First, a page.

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Home of the

Contemporary Counterfeit Capped Bust Half Collectors Club

Collectors Corner - this section includes articles and research that further share knowledge and the enjoyment of our collecting interest.


 

To find the article you wish to read from the table of contents below you can either click the underlined publication date following the article's title or scroll down though
t
he articles that are sequenced from newest to oldest publication date order until you've reached the article of your choice:  

Treasure Hunt - May, 2017 

Rarity and Collecting Update - April, 2017

Weights - March, 2017

Multi-Struck - Part 2 - December, 2016

When 1 Variety + 1 Variety = 1 Variety - March, 2016

When You Just Can't Tell - February, 2016 (with January, 2017 update)

Meet the Familes - December, 2015  (with February, 2016 update)

Look What Was Unearthed in New Hamphsire! - November, 2015 (2)

Our Hobby's Iceberg - November, 2015 (1)

A Bigger Family - Part 3 - August, 2015 (2)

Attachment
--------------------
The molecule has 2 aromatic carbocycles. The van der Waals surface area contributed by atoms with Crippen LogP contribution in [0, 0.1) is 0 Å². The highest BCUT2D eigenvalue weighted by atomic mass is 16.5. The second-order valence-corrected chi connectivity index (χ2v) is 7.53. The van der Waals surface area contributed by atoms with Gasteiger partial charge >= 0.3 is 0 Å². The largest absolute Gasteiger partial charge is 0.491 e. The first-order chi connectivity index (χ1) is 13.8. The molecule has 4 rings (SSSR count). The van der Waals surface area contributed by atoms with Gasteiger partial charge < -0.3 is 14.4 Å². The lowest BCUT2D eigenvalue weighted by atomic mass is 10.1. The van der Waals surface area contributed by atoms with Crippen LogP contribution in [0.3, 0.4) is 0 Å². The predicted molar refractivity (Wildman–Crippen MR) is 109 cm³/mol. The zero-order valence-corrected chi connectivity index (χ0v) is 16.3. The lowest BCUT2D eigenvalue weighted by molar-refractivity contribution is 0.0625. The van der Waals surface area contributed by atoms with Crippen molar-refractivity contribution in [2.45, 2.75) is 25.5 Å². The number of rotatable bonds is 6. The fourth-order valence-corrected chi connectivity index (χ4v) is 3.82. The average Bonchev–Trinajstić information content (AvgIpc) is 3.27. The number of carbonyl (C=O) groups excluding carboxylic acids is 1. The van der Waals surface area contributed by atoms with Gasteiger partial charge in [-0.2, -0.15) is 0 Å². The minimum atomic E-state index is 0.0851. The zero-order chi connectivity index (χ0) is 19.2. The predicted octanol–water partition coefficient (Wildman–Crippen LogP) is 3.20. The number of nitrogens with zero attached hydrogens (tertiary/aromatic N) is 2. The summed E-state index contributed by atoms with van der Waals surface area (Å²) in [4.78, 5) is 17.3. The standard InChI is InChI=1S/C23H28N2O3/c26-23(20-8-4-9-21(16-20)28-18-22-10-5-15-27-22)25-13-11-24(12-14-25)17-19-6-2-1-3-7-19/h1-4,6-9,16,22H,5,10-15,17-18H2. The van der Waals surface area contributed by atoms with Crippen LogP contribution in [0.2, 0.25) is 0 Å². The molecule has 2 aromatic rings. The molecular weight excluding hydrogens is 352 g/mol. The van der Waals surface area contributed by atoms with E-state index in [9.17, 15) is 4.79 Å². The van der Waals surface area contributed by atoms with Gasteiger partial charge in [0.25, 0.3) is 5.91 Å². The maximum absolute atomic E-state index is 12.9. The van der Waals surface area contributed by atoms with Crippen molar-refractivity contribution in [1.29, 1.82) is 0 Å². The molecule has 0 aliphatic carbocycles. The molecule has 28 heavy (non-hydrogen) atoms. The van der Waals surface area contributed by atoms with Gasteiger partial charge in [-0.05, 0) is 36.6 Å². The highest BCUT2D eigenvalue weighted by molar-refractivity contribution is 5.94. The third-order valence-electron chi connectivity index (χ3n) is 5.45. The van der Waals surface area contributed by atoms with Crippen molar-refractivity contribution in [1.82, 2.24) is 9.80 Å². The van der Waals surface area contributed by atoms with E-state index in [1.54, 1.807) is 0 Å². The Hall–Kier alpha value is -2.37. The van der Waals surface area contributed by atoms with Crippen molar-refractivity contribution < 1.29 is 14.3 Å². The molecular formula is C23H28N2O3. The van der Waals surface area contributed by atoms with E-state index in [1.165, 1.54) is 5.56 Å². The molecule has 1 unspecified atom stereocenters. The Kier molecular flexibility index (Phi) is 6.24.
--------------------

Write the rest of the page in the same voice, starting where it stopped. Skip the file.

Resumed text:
Contemporary Counterfeit Bust Halves and their Composition - August, 2015 (1)  (with February, 2016 and December, 2016 updates)

Between Historic Contemporary Counterfeits and Today's Fakes - June, 2015

A Bigger Family - Part 2 - March, 2015

More on Rarity and Collecting - February, 2015

A Bigger Family - Part 1 - November, 2014

Capped Bust halves that are not Davignons - Part 3 - October, 2014 (2)

Stories Behind Discoveries - Part 2 - October, 2014 (1) (with December, 2016 ccCBHcc.com notation)

Capped Bust halves that are not Davignons - Part 2 - September, 2014

Stories Behind Discoveries - Part 1 - April, 2014 (with  September, 2016 update)

We're Writing Our Red Book Yet - February, 2014

History of Keith Davignon's Editions of Contemporary Capped Bust Half Dollars - November, 2013  (with February, 2014 update)

Multi-Struck - Part 1 - May, 2013 (with January, 2017 update)

An Attempt To Solve Another Mystery - March, 2013

Contemporary Counterfeits Verses Modern Fakes - January, 2013 (with added epilogs)

When Were Davignons Really Minted? - November, 2012 (with January, 2013, October, 2015 and January, 2017 updates)

NC - July, 2012  (with June, 2015 update)

Rarity and Collecting - December, 2011 

Variation or New Variety? Part 2 - June, 2011

True and False Follow-up - April, 2011 (2)

Contemporary Counterfeit Capped Bust Half Dollars .... A Fast Moving Numismatic Field - April, 2011 (1)

Another Mystery Solved - September, 2010

True and False  - March, 2010 (with January, 2012 update)

Capped Bust Half Dollar Era Contemporary Counterfeit Type Set Invitation - January, 2010 (2)

Displaying Your Collection - January, 2010 (1)

Variation or New Variety? - September, 2009 (4)

1838-O Fake or Unlisted variety? - September, 2009 (3) (with June, 2010 update)